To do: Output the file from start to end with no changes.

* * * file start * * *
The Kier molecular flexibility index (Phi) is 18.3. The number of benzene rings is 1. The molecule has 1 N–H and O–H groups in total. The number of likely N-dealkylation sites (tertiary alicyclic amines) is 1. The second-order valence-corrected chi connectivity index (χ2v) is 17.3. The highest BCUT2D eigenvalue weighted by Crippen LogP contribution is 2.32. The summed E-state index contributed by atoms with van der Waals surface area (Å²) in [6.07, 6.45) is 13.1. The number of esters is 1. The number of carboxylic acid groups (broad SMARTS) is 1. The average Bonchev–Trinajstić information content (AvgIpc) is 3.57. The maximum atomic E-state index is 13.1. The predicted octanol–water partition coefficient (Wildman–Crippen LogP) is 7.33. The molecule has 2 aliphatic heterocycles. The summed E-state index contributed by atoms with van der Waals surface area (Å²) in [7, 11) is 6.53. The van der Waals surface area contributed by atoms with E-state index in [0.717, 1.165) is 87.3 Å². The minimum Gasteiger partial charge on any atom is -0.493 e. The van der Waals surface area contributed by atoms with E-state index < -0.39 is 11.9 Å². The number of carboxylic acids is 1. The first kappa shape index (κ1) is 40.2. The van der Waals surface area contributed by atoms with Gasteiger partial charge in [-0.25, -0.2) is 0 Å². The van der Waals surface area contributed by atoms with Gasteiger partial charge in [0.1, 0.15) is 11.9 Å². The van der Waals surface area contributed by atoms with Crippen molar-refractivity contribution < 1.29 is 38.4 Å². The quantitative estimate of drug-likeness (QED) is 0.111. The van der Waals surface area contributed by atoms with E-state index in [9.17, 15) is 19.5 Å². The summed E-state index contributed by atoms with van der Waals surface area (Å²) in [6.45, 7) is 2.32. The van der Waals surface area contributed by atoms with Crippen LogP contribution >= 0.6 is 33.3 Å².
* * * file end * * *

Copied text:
The Kier molecular flexibility index (Phi) is 18.3. The number of benzene rings is 1. The molecule has 1 N–H and O–H groups in total. The number of likely N-dealkylation sites (tertiary alicyclic amines) is 1. The second-order valence-corrected chi connectivity index (χ2v) is 17.3. The highest BCUT2D eigenvalue weighted by Crippen LogP contribution is 2.32. The summed E-state index contributed by atoms with van der Waals surface area (Å²) in [6.07, 6.45) is 13.1. The number of esters is 1. The number of carboxylic acid groups (broad SMARTS) is 1. The average Bonchev–Trinajstić information content (AvgIpc) is 3.57. The maximum atomic E-state index is 13.1. The predicted octanol–water partition coefficient (Wildman–Crippen LogP) is 7.33. The molecule has 2 aliphatic heterocycles. The summed E-state index contributed by atoms with van der Waals surface area (Å²) in [7, 11) is 6.53. The van der Waals surface area contributed by atoms with E-state index in [0.717, 1.165) is 87.3 Å². The minimum Gasteiger partial charge on any atom is -0.493 e. The van der Waals surface area contributed by atoms with E-state index < -0.39 is 11.9 Å². The number of carboxylic acids is 1. The first kappa shape index (κ1) is 40.2. The van der Waals surface area contributed by atoms with Gasteiger partial charge in [-0.25, -0.2) is 0 Å². The van der Waals surface area contributed by atoms with Gasteiger partial charge in [0.1, 0.15) is 11.9 Å². The van der Waals surface area contributed by atoms with Crippen molar-refractivity contribution < 1.29 is 38.4 Å². The quantitative estimate of drug-likeness (QED) is 0.111. The van der Waals surface area contributed by atoms with E-state index in [9.17, 15) is 19.5 Å². The summed E-state index contributed by atoms with van der Waals surface area (Å²) in [6.45, 7) is 2.32. The van der Waals surface area contributed by atoms with Crippen LogP contribution >= 0.6 is 33.3 Å².